"So you can hit Europa. Do you have to hit a crack if you want to get to subsurface water?" In other words, supposing an Earth ocean-dwelling microorganism survived the trip through space to Europa, could it land in a place where it could get to that habitat? I should note here that it's pretty much been conclusively demonstrated that microbes can survive being launched into space by an impact through a process called spalling, where the shock waves of the impact can launch material at very high speeds without heating it. Frighteningly, the research to answer this question is often funded by the Department of Defense, who care very much about the answer to the question of whether microbes can survive being launched at high speeds -- i.e. on the tip of a rocket launched from an unfriendly country. And other research has demonstrated that such microorganisms can survive at least some time spent in space, particularly if they are well sheltered within the mass of a large rock. But unfortunately for our Earth bugs launched into space toward Europa, that's not the biggest problem they face, according to Gladman.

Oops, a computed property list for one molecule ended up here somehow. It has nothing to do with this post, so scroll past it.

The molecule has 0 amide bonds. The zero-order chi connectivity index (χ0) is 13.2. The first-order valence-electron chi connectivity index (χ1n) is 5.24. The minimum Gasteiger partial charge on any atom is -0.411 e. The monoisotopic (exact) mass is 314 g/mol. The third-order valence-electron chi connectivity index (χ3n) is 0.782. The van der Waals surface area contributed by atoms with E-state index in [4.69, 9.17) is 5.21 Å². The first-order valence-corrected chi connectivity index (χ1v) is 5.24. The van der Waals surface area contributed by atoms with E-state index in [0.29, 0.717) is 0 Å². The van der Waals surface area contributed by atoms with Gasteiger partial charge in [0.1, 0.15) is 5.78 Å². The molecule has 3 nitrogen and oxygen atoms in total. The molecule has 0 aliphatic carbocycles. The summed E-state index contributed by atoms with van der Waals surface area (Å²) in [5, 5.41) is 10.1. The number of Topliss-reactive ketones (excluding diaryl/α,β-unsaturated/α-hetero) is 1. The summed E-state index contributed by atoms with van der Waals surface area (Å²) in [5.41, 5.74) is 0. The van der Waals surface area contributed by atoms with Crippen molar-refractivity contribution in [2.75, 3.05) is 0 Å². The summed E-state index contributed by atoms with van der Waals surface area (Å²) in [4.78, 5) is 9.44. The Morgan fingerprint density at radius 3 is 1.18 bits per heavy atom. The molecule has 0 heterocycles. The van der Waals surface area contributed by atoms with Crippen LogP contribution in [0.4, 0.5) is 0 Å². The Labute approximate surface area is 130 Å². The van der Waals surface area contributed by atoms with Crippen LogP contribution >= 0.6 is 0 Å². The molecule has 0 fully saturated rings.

"The problem turns out to be that the impact speeds are uncomfortably high. Typically 25 kilometers per second with a minimum near 8 and a maximum near 40. This would be very frustrating, if you were a bacterium that survived launch from Earth, only to perish once you hit the surface of Europa." (That comment got a chuckle from the audience.) "Survival of intact microbes or even proteins is unlikely" at such high speeds -- the stuff would just vaporize on impact. "So you can get there but you arrive lickety-split and that's not very promising" for the transfer of life. Looking at the Saturn system, "Enceladus has similar problems to Europa" in terms of impact speed "but it's rather hard to hit, but you only get about 1 impact onto Enceladus" for each Earth impact event.